Julia Scheeres always knew she was a sinner.
Raised in Indiana by fundamentalist evangelical parents, Scheeres grew under a moral code defined by obligation and fear.
“God,” she wrote recently, “was a megaphone bleating in my head: ‘You’re bad, you’re bad, you’re bad!’”
When she had kids of her own, Scheeres decided to raise them without the concept of sin, an approach she described recently in a New York Times essay.
After losing her faith, Scheeres says her “notion of sin has evolved.”
She does not fear arbitrary punishment by an invisible God, but rather the ramifications of “real-world concerns”: racism, economic inequality, injustice.
“To me,” she concludes, “the greatest sin of all is failing to be an engaged citizen of the world.”
While Scheeres’ criticism of the Christian concept of sin is fairly simplistic — there are plenty of mainstream contemporary Christian traditions whose paradigms of sin look pretty similar to the one Scheeres has now chosen — she raises a vital question.
What does it mean to be a “sinner” in secular America?
For the 24 percent of Americans who identify as religiously unaffiliated, the deontological approach Scheeres grew up with — a litany of divinely mandated thou-shalt-nots designed to stymie any form of human pleasure — is culturally as well as theologically alien.
What has persisted — as much in the form of our modern conception of the “Protestant work ethic” as in Christian theology proper — is a sense that virtue, and vice, are inextricably linked to self-control.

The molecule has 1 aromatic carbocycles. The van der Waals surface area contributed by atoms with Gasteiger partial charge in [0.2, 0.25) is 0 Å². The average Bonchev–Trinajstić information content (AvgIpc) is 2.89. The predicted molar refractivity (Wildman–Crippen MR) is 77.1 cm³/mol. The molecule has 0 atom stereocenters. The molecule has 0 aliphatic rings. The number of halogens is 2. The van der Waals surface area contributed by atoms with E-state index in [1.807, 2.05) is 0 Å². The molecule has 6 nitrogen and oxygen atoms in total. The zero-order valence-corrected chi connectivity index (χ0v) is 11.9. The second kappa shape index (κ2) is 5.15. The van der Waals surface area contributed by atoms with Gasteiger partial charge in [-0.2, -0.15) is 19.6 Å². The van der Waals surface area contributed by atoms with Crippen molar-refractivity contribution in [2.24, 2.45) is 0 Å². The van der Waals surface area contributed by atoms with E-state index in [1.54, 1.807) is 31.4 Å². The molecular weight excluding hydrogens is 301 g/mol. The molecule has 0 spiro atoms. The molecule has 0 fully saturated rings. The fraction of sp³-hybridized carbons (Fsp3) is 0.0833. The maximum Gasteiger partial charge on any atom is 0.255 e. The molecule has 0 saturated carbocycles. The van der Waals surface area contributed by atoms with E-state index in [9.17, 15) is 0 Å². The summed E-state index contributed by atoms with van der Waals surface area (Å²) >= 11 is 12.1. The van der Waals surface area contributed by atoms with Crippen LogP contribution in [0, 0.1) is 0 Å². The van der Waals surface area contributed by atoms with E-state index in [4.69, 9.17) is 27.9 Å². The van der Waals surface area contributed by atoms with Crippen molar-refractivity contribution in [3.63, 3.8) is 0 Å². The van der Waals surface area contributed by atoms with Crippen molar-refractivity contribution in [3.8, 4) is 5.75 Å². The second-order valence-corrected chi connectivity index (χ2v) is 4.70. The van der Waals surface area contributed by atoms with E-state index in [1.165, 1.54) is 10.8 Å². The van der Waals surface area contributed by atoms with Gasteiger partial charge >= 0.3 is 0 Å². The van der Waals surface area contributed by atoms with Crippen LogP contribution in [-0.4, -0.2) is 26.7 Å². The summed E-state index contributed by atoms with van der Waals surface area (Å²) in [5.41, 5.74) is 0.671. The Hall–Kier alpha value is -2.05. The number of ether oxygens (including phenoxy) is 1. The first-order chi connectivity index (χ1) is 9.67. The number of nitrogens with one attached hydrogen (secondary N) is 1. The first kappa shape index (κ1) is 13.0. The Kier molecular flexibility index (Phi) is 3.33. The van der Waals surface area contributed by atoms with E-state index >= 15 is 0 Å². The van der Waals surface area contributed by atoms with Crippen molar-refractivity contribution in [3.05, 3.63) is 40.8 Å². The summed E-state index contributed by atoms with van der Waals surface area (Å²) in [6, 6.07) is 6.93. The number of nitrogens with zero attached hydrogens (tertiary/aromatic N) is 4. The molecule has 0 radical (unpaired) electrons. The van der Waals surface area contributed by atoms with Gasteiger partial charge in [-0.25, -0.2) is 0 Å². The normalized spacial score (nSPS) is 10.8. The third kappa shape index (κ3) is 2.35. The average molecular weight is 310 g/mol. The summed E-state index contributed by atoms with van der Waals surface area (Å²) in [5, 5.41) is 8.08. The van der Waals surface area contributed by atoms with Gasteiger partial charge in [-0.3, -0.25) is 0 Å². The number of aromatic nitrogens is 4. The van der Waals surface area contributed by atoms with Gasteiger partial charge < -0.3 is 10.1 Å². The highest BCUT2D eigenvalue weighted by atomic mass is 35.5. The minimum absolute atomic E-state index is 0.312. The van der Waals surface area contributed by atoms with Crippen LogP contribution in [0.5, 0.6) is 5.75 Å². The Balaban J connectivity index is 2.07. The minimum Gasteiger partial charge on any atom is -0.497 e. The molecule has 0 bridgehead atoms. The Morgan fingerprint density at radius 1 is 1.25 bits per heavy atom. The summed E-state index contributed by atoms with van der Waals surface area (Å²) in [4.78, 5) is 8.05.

When it comes to food, clearly, eating for pleasure, for sensation, rather than efficiency qualifies as sin. When food becomes more than fuel — and “virtuous,” organic, sustainable fuel at that — it is the devil’s work.
Even today, contemporary “wellness” culture often makes use of the same dichotomy — albeit cloaked in the pseudo-scientific language of health.
There might not be “good” foods and “bad” foods — linked exclusively to calorie count — but there are still “clean” foods and “dirty ones.” Admitting to dieting may no longer be socially acceptable, but we’re expected nevertheless to crow about our “unprocessed,” “toxin-free” meals and the “cleansed” (and, yes, thinner) bodies that house them.
The rhetoric of shame, guilt and filth is still there, but it has been stripped of its spiritual meaning.
All this gives temptation a discomfitingly capitalist, individualistic turn.
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Source: Religion News Service